Sixties/Haight/Counterculture Links

The Black Panther Party

"The Black Panther Party was a progressive political organization that stood in the vanguard of the most powerful movement for social change in America since the Revolution of 1776 and the Civil War: that dynamic episode generally referred to as The Sixties. It is the sole black organization in the entire history of black struggle against slavery and oppression in the United States that was armed and promoted a revolutionary agenda, and it represents the last great thrust by the mass of black people for equality, justice and freedom." —from the site.

The Panthers and the Diggers had friendly, cooperative relations around the time of the Huey Newton trial. Emmett mentions visits to the Oakland headquarters of the Panthers at several points in Ringolevio.[See the search page here, and type in "panther" and choose to search the Ringolevio pages.] Recently I came across David Hilliard's absolutely engrossing story of his life and the Black Panther Party. There is one particular passage that is astounding in how clearly it shows the passing of the dharma that helped inspire the Survival Programs that the Panthers made so central to their message of revolutionary change:

Bobby's [Bobby Seale, Chairman of the Black Panther Party] gifts for inspiration are invaluable to the Party. A practical visionary, he convinces crowds they can make a revolution, and has the same effect on the cadre. One day, he enters the office after Emmett has left off bags of beans and rice.
"Damn, this is a good idea," he says. "We should do this."
"We are doing it," the officer of the day says.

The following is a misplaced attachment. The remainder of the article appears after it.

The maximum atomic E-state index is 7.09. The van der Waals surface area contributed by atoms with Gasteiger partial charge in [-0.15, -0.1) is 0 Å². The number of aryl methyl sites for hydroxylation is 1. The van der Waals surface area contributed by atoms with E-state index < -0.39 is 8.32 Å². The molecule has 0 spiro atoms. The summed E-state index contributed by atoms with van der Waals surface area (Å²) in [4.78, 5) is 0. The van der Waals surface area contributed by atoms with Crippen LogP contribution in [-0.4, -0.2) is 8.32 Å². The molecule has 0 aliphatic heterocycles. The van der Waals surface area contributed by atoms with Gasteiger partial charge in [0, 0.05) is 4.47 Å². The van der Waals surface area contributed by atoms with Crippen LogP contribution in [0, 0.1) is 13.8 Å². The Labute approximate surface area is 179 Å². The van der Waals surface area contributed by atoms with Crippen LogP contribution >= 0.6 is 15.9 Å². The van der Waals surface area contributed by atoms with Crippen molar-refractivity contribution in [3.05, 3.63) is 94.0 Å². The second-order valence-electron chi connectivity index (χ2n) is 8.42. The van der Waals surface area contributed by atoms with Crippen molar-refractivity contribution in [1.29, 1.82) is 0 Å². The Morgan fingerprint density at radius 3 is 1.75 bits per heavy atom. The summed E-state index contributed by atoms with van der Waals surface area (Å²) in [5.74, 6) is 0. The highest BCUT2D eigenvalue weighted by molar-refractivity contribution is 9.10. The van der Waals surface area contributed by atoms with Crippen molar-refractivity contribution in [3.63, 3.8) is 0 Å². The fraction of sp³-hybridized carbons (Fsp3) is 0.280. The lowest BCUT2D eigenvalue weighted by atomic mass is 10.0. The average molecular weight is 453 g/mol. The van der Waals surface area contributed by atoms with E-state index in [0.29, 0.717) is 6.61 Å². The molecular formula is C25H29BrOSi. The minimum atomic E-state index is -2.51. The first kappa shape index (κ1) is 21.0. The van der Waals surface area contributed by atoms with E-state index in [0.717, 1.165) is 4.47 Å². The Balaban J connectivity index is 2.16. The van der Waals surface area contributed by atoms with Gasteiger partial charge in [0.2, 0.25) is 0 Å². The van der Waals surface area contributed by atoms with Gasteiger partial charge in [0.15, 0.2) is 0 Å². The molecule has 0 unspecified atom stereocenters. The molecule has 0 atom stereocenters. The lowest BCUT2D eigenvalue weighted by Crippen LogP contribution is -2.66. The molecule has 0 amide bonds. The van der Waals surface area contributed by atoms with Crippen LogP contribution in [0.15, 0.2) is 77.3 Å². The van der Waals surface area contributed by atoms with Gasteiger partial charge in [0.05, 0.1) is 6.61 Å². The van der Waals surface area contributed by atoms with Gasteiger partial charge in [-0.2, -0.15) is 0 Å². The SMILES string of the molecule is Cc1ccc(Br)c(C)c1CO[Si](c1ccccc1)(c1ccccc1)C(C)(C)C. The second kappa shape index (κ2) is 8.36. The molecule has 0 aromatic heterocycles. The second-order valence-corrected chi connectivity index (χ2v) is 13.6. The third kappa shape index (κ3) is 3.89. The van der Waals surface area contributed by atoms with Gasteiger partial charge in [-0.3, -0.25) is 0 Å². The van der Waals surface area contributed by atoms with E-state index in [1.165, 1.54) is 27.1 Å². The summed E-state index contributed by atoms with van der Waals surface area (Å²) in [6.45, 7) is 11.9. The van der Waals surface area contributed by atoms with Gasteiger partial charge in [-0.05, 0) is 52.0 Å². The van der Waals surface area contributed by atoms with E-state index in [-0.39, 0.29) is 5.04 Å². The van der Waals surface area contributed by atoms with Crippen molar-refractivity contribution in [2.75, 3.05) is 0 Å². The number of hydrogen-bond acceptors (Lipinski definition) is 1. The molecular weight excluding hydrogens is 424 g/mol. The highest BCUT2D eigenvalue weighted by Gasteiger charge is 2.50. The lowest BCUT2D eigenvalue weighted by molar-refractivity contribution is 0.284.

"No, we should establish it. Every day. A Free Food Program. Get contributions from the local businessmen and put together packages. Help people survive."
And the Free Food Program starts.
This Side of Glory: The Autobiography of David Hilliard and the Story of the Black Panther Party, page 181.

Summer of Love 30th Anniversary Celebration

Curtis and Chet (and a bunch of other rainbow warriors) put togethter the 30th anniversary celebration of the Summer of Love, October 12, 1997. Check out their web site at:

(Glad to see that the BGP people don't own that domain name!)

I put together a page of photos, and Morningstar people sent their contribution as well.

The Sixties Project and Vietnam Generation

The Free Speech Movement Archives

The Wild Bohemian Home Page has many rich and valuable resources for anyone studying the Sixties, and specifically the Haight-Ashbury. For example, check out these pages:

Colin's Haight-Ashbury Archives

Who's Who of the Haight-Ashbury Era

Other Haight-Ashbury sites

The Haight-Ashbury Free Press publishes an eclectic range of articles. They have one page with reminiscences of the Haight, Inside the Haight-Ashbury, and a page of links.

Old Hip's Groovy Hippie Links (with a midi version of Dr. John's Band)

The Haight-Ashbury Scene, Alive and Online

This site contains the beginnings of an archive of Gene Anthony's photographic oeuvre covering the minute-to-minute life of the Haight Ashbury from 1965 onward. Well worth a visit to see the 'real deal.' If you want to see what it really looked like, especially recommended are his snapshots of street scenes. Good collection of photos showing the Digger events, including Death of Money/Now! parade.

The Flashback Page (very cool page of links)

Rockument has a page of links, Haight-Ashbury Music and Culture. They also have information on the CD-Rom that Allen Cohen and Tony Bove produced, Haight-Ashbury In The Sixties. There's also an article by Allen, Additional Notes on the S.F. Oracle.

Metronews Online's The Sixties page